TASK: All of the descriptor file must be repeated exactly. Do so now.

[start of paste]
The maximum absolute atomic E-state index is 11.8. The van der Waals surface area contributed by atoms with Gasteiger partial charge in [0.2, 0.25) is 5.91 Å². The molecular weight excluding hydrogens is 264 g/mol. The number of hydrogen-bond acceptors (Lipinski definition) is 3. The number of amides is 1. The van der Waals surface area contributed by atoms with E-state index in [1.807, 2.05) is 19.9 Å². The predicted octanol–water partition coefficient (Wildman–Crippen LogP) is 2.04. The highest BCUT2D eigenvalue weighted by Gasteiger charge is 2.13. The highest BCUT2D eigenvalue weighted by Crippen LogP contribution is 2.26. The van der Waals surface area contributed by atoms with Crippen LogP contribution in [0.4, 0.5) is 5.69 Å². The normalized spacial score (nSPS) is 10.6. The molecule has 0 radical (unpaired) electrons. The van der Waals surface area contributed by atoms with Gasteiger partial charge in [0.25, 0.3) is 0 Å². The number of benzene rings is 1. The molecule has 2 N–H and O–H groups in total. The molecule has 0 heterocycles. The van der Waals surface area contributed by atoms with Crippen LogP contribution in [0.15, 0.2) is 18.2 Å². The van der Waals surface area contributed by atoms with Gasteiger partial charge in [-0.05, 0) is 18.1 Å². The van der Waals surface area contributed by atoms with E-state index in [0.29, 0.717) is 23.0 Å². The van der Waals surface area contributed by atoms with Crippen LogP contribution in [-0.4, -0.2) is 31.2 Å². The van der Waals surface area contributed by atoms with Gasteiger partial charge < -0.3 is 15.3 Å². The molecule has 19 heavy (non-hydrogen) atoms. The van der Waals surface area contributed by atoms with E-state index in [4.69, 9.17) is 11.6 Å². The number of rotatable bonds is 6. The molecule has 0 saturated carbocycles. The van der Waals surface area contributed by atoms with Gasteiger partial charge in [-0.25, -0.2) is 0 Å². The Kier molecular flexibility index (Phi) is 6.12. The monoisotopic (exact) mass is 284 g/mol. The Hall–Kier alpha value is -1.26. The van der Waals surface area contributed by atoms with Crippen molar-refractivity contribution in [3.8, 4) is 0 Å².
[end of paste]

The maximum absolute atomic E-state index is 11.8. The van der Waals surface area contributed by atoms with Gasteiger partial charge in [0.2, 0.25) is 5.91 Å². The molecular weight excluding hydrogens is 264 g/mol. The number of hydrogen-bond acceptors (Lipinski definition) is 3. The number of amides is 1. The van der Waals surface area contributed by atoms with E-state index in [1.807, 2.05) is 19.9 Å². The predicted octanol–water partition coefficient (Wildman–Crippen LogP) is 2.04. The highest BCUT2D eigenvalue weighted by Gasteiger charge is 2.13. The highest BCUT2D eigenvalue weighted by Crippen LogP contribution is 2.26. The van der Waals surface area contributed by atoms with Crippen LogP contribution in [0.4, 0.5) is 5.69 Å². The normalized spacial score (nSPS) is 10.6. The molecule has 0 radical (unpaired) electrons. The van der Waals surface area contributed by atoms with Gasteiger partial charge in [0.25, 0.3) is 0 Å². The number of benzene rings is 1. The molecule has 2 N–H and O–H groups in total. The molecule has 0 heterocycles. The van der Waals surface area contributed by atoms with Crippen LogP contribution in [0.15, 0.2) is 18.2 Å². The van der Waals surface area contributed by atoms with Gasteiger partial charge in [-0.05, 0) is 18.1 Å². The van der Waals surface area contributed by atoms with E-state index in [0.29, 0.717) is 23.0 Å². The van der Waals surface area contributed by atoms with Crippen LogP contribution in [-0.4, -0.2) is 31.2 Å². The van der Waals surface area contributed by atoms with Gasteiger partial charge < -0.3 is 15.3 Å². The molecule has 19 heavy (non-hydrogen) atoms. The van der Waals surface area contributed by atoms with E-state index in [4.69, 9.17) is 11.6 Å². The number of rotatable bonds is 6. The molecule has 0 saturated carbocycles. The van der Waals surface area contributed by atoms with Gasteiger partial charge in [-0.25, -0.2) is 0 Å². The Kier molecular flexibility index (Phi) is 6.12. The monoisotopic (exact) mass is 284 g/mol. The Hall–Kier alpha value is -1.26. The van der Waals surface area contributed by atoms with Crippen molar-refractivity contribution in [3.8, 4) is 0 Å².